One in 44 children in the U.S. was diagnosed in 2021 as being on the autism spectrum. But what is autism and how broad is the spectrum? How can we create communities that support children and adults with autism? And how do we address the racial and socioeconomic inequalities in diagnosis and treatment?
In A Different Key, a documentary produced and directed by Caren Zucker and John Donvan, seeks to answer those questions. Based on their Pulitzer Prize finalist book and featuring an original score by jazz composer Wynton Marsalis, the film follows Zucker, the mother of an autistic son, as she tracks down 89-year-old Donald Triplett, the first child ever diagnosed with autism. The film also allows viewers to witness the struggles and successes of Zucker’s son Mickey as he navigates early adulthood. Watch on Tuesday, December 13 at 9pm on GBH 2.
When the filmmakers meet Donald, who was identified in the seminal article describing the condition, they discover that his small-town community of Forest, Miss., has accepted him all his life. In the words of one member of the community, “he’s our guy.”
The filmmakers also discover that Donald had supports that many don’t: his family, which owned the local bank, was financially stable and well-educated and could ensure he was always employed and cared for.
“So many people don’t have those advantages,” said Zucker. “Because of basic misunderstandings, so many bad things can happen to people with autism.”
The main theme of In A Different Key is community, says Donvan. “Donald Triplett had a supportive community. But for so many other people with autism, there’s a failure of community.”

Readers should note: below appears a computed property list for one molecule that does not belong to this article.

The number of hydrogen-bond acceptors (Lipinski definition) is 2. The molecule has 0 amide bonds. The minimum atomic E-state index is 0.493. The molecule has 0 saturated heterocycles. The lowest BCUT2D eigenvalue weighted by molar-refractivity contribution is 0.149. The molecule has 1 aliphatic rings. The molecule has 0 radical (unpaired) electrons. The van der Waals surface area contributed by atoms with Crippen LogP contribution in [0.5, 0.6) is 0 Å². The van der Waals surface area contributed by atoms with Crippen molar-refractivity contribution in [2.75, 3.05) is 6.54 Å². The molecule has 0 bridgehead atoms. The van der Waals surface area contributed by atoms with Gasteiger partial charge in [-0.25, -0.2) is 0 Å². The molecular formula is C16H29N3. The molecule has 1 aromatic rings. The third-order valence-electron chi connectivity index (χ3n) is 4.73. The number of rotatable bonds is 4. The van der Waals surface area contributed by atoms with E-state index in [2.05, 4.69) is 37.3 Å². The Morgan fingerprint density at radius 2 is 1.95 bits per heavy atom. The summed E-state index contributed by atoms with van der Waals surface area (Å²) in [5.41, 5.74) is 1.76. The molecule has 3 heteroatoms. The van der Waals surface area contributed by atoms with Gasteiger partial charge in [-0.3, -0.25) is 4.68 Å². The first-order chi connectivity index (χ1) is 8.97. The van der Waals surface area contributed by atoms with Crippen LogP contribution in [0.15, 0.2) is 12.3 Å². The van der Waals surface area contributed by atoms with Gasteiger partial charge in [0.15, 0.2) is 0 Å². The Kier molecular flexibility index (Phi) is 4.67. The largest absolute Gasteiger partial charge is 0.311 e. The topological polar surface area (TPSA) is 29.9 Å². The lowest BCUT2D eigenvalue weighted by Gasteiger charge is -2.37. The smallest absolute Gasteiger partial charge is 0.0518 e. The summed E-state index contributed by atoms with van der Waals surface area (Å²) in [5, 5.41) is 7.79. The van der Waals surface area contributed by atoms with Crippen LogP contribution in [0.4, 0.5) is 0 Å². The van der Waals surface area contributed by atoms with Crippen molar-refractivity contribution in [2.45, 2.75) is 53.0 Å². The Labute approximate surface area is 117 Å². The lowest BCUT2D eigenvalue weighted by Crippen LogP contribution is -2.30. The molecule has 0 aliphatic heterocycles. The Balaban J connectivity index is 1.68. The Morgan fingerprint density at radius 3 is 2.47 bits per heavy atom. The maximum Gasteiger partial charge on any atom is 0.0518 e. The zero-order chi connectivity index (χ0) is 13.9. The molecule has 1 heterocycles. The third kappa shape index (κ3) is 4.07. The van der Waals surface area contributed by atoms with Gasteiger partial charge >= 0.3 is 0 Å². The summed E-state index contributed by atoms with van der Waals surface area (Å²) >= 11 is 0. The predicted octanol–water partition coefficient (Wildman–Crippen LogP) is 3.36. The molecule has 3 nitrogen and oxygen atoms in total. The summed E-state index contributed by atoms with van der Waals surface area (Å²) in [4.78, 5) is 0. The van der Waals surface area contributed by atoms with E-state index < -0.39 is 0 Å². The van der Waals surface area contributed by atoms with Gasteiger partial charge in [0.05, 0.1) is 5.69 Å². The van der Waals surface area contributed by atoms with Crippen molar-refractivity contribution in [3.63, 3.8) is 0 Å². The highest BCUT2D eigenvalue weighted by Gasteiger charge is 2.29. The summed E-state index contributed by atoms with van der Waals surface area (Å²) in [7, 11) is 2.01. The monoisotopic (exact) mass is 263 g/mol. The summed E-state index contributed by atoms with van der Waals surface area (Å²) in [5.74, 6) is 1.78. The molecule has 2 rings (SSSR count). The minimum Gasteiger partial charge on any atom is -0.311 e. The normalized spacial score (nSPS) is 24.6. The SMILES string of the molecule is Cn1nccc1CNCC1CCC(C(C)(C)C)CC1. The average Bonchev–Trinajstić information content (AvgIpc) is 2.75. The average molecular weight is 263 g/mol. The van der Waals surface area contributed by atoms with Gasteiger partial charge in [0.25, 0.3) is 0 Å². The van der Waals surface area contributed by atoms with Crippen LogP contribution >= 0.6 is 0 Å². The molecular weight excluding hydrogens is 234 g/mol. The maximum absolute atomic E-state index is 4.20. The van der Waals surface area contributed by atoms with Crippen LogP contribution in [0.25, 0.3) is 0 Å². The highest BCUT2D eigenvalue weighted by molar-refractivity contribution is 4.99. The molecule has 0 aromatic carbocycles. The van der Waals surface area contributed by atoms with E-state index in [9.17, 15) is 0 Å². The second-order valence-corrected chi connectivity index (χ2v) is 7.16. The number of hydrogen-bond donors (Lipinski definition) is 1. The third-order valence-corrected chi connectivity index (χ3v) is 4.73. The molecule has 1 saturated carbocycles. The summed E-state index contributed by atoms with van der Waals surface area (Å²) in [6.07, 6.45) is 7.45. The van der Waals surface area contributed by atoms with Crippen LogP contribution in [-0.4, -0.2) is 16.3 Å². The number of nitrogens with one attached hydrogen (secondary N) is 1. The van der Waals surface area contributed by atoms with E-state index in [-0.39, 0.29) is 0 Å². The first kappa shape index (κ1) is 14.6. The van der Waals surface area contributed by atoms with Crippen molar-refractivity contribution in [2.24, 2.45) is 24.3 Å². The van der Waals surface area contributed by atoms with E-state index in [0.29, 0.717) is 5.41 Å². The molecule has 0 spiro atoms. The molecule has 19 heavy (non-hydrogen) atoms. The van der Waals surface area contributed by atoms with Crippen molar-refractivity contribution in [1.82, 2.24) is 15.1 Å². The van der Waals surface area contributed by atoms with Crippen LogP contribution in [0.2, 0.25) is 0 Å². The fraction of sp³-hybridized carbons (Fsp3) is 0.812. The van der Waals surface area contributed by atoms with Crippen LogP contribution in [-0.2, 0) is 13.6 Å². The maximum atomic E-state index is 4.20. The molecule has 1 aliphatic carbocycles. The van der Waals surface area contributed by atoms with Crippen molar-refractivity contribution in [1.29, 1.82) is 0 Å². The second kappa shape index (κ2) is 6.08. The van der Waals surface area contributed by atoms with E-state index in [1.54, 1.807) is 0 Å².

Donvan and Zucker have worked together as journalists for 25 years, mostly at ABC News, including several years on the “Echoes of Autism” beat for the network. They hope the film reaches people who know little about or have preconceived notions about autism.
“We want all people to know that they have a part in the story of autism,” says Donvan. “Our readiness to accept people with autism, include them, support them, befriend them and back them up when they need it has an enormous impact on whether or not they truly get to belong.”
Zucker said that Donald’s story gave her hope. “I wanted to know, how did his community get it right?”
The film also introduces viewers to Stephanie Parks, an anthropologist who researches the under-diagnosis of children of color.
“She found that the diagnostic test is based on how White people understand behavior and language,” said Donvan. “It’s an unintentionally biased system if you’re a person of color.”
For both Donvan, whose brother-in-law has autism, and Zucker, the project has been both humbling and enlightening.
“Twenty-five years of meeting people on the spectrum has deepened my sense of humanity and my appreciation for the humanity of everybody,” said Donvan.
Zucker says it took a lot to convince her to be in the movie.
“I am a producer,” she said. “I never wanted to be in front of the camera, it’s not a comfortable place for me. And I wasn’t sure I wanted to expose my family.” Donvan ultimately persuaded her that Mickey’s story needed to be told, and her family willingly participated.
Zucker and other caretakers in the film have seen autism bring out the best and worst in people.
“I need to know that the non-autistic majority will embrace and protect my child when I am no longer here,” she says. “In A Different Key is the story of an unrecognized civil rights movement, but it’s also a love story, where the arc of justice is really bending in the right direction—just not fast enough for mothers like me.”